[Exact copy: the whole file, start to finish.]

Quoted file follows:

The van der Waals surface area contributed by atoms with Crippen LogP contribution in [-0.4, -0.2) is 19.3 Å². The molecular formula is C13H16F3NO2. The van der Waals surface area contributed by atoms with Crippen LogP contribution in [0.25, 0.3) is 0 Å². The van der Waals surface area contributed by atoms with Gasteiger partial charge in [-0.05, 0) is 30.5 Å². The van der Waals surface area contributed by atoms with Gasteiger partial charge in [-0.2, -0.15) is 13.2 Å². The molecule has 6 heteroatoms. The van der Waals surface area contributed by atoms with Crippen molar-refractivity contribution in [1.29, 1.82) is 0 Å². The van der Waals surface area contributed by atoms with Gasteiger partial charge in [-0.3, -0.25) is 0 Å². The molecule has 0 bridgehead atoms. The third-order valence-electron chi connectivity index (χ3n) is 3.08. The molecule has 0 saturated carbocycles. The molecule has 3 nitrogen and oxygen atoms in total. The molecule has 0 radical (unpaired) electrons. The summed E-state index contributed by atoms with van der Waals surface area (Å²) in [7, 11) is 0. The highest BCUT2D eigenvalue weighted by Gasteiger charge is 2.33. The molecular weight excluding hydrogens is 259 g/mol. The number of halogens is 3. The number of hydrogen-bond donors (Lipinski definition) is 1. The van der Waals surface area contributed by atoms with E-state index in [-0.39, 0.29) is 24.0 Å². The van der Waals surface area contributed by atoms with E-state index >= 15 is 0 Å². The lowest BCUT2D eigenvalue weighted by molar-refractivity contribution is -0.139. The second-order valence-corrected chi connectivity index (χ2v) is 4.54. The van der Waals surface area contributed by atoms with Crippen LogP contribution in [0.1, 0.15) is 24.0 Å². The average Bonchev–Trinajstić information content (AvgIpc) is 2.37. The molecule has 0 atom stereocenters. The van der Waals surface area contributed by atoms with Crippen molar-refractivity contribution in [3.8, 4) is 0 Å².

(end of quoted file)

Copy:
The van der Waals surface area contributed by atoms with Crippen LogP contribution in [-0.4, -0.2) is 19.3 Å². The molecular formula is C13H16F3NO2. The van der Waals surface area contributed by atoms with Crippen LogP contribution in [0.25, 0.3) is 0 Å². The van der Waals surface area contributed by atoms with Gasteiger partial charge in [-0.05, 0) is 30.5 Å². The van der Waals surface area contributed by atoms with Gasteiger partial charge in [-0.2, -0.15) is 13.2 Å². The molecule has 6 heteroatoms. The van der Waals surface area contributed by atoms with Crippen molar-refractivity contribution in [1.29, 1.82) is 0 Å². The van der Waals surface area contributed by atoms with Gasteiger partial charge in [-0.3, -0.25) is 0 Å². The molecule has 0 bridgehead atoms. The third-order valence-electron chi connectivity index (χ3n) is 3.08. The molecule has 0 saturated carbocycles. The molecule has 3 nitrogen and oxygen atoms in total. The molecule has 0 radical (unpaired) electrons. The summed E-state index contributed by atoms with van der Waals surface area (Å²) in [7, 11) is 0. The highest BCUT2D eigenvalue weighted by Gasteiger charge is 2.33. The molecular weight excluding hydrogens is 259 g/mol. The number of halogens is 3. The number of hydrogen-bond donors (Lipinski definition) is 1. The van der Waals surface area contributed by atoms with E-state index in [-0.39, 0.29) is 24.0 Å². The van der Waals surface area contributed by atoms with E-state index >= 15 is 0 Å². The lowest BCUT2D eigenvalue weighted by molar-refractivity contribution is -0.139. The second-order valence-corrected chi connectivity index (χ2v) is 4.54. The van der Waals surface area contributed by atoms with Crippen LogP contribution in [0.1, 0.15) is 24.0 Å². The average Bonchev–Trinajstić information content (AvgIpc) is 2.37. The molecule has 0 atom stereocenters. The van der Waals surface area contributed by atoms with Crippen molar-refractivity contribution in [3.8, 4) is 0 Å².